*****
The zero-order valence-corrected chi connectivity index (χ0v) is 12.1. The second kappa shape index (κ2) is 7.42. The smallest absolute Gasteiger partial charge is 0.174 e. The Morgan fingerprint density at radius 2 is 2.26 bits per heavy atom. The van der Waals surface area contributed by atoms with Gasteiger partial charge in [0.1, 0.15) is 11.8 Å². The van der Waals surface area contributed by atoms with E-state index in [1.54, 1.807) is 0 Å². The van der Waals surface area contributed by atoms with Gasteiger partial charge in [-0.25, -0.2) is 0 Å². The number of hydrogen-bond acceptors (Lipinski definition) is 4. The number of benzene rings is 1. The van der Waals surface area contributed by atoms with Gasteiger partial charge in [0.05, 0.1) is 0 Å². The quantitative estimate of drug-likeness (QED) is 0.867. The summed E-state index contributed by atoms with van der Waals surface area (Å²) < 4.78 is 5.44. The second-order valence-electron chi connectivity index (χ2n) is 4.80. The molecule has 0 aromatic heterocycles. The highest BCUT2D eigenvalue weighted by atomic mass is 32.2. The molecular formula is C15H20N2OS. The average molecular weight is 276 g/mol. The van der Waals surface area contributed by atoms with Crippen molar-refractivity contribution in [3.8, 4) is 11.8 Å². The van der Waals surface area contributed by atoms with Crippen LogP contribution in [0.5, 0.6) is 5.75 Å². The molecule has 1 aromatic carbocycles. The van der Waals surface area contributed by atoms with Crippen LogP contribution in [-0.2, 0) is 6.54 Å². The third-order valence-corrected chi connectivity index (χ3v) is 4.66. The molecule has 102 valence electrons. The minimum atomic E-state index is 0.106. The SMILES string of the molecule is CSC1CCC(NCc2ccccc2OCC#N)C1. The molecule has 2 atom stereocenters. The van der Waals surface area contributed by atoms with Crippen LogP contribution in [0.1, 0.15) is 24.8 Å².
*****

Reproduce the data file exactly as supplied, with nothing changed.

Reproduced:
The zero-order valence-corrected chi connectivity index (χ0v) is 12.1. The second kappa shape index (κ2) is 7.42. The smallest absolute Gasteiger partial charge is 0.174 e. The Morgan fingerprint density at radius 2 is 2.26 bits per heavy atom. The van der Waals surface area contributed by atoms with Gasteiger partial charge in [0.1, 0.15) is 11.8 Å². The van der Waals surface area contributed by atoms with E-state index in [1.54, 1.807) is 0 Å². The van der Waals surface area contributed by atoms with Gasteiger partial charge in [-0.25, -0.2) is 0 Å². The number of hydrogen-bond acceptors (Lipinski definition) is 4. The number of benzene rings is 1. The van der Waals surface area contributed by atoms with Gasteiger partial charge in [0.05, 0.1) is 0 Å². The quantitative estimate of drug-likeness (QED) is 0.867. The summed E-state index contributed by atoms with van der Waals surface area (Å²) < 4.78 is 5.44. The second-order valence-electron chi connectivity index (χ2n) is 4.80. The molecule has 0 aromatic heterocycles. The highest BCUT2D eigenvalue weighted by atomic mass is 32.2. The molecular formula is C15H20N2OS. The average molecular weight is 276 g/mol. The van der Waals surface area contributed by atoms with Crippen molar-refractivity contribution in [3.8, 4) is 11.8 Å². The van der Waals surface area contributed by atoms with Crippen LogP contribution in [0.5, 0.6) is 5.75 Å². The molecule has 1 aromatic carbocycles. The van der Waals surface area contributed by atoms with Crippen LogP contribution in [-0.2, 0) is 6.54 Å². The third-order valence-corrected chi connectivity index (χ3v) is 4.66. The molecule has 102 valence electrons. The minimum atomic E-state index is 0.106. The SMILES string of the molecule is CSC1CCC(NCc2ccccc2OCC#N)C1. The molecule has 2 atom stereocenters. The van der Waals surface area contributed by atoms with Crippen LogP contribution in [0.1, 0.15) is 24.8 Å².